The Missing Generation of Dar

Experiencing the local life in Bagamoyo and Dar Es Salaam highlights the impact of HIV in this part of Tanzania.

After checking into our accommodation in Bagamoyo (A beach side town north of Dar Es Salaam) we complete dinner then decide to venture out into the wild. Its not long before we are standing in one of the bars being greeted by the locals !! “I’m positive” was the greeting on this night, meaning I am HIV positive. After some more investigation we are told that the local area of Bagamoyo has an infection rate of around 80%. Unable to quantify this we move on to Dar Es Salaam.

Dar with a population of 2.5 Million is a mesh of interesting people all going about their busy day to day activities. I note that most of the people are young but I take special note that there appears to be a lack of people aged in their 50’s to 60’s.? (Where have they gone, surely they all can’t be riding bikes in Africa) I do however note the odd person in their 60’s or 70’s I guess. Puzzled with this information we go back to the streets of Dar to solve this issue. Once again we are in the informed side of town, a local side street establishment. The locals explain the impacts of HIV to us, the average life expectancy for a female is 48 and a male is 42.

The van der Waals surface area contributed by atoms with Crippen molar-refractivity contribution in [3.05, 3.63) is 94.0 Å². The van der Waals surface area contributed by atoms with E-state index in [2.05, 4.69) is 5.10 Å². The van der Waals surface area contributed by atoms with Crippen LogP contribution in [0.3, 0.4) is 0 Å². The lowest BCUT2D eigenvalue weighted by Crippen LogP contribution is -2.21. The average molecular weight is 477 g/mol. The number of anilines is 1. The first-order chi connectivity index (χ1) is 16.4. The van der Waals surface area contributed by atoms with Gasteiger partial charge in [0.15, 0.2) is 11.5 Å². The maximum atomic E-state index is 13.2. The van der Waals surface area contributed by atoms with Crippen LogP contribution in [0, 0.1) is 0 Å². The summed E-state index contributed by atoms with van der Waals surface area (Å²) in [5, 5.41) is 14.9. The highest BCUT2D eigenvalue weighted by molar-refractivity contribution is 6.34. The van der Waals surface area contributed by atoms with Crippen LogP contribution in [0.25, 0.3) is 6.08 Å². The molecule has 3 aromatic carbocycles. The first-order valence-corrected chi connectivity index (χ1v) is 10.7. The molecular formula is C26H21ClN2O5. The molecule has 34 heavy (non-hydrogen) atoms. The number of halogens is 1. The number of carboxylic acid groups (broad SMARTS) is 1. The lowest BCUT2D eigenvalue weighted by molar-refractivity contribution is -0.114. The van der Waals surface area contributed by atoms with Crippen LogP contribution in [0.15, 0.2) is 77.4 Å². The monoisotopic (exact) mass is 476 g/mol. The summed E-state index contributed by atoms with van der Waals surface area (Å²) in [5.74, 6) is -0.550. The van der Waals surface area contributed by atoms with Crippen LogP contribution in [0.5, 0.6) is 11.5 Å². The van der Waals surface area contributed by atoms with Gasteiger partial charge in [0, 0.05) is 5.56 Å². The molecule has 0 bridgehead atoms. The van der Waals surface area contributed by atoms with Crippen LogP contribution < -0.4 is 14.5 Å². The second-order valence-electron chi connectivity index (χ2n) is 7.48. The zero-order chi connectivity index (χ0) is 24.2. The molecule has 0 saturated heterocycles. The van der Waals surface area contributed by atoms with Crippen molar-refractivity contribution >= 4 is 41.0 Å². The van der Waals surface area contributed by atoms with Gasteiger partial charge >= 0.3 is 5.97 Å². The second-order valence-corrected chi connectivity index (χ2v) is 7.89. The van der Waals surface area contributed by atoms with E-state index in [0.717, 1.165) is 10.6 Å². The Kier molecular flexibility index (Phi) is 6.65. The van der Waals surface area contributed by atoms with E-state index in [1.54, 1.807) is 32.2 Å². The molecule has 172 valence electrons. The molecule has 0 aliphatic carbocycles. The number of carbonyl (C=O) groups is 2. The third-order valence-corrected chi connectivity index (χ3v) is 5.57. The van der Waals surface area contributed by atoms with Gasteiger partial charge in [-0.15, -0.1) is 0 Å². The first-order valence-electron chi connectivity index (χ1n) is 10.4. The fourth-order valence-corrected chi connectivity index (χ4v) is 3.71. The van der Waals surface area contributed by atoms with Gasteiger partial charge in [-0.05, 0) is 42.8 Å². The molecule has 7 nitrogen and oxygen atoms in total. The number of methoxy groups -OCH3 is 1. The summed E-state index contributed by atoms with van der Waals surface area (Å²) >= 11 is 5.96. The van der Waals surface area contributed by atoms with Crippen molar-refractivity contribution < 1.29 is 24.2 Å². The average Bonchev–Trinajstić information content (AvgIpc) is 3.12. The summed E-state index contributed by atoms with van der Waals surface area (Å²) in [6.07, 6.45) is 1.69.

Unqualified this may explain the “Missing generation of Dar”

3 Responses to The Missing Generation of Dar

  1. Sandie Jacobs August 21, 2007 at 11:07 am #

    Love hearing of your adventures on Paul Holmes-newstalk zb. I am learning so much about Africa and especially about the information re aid agencies and religious groups usurping the minds of the children. It is great that we are getting an inside view of their world and not just what we see in the advertisements. Looking forward to more.

  2. Keith Patterson August 21, 2007 at 2:08 pm #

    We found Mozambique to be the same, but there it was the civil war that removed a whole slice of society.
    The trials of Africa!

  3. maywood@xtra.c0.nz September 30, 2007 at 4:20 pm #

    Did you try a walking tour of Bagamoyo with a local that opened my eyes to see the fishermen with there catch,s and the beatiful singing in the huge catholic church and having chip omelete in a Bar I travelled with 12 over 60,s and stayed in camping grounds never once felt threathen maybe because oour guide was Kenyan but lives in n.z.

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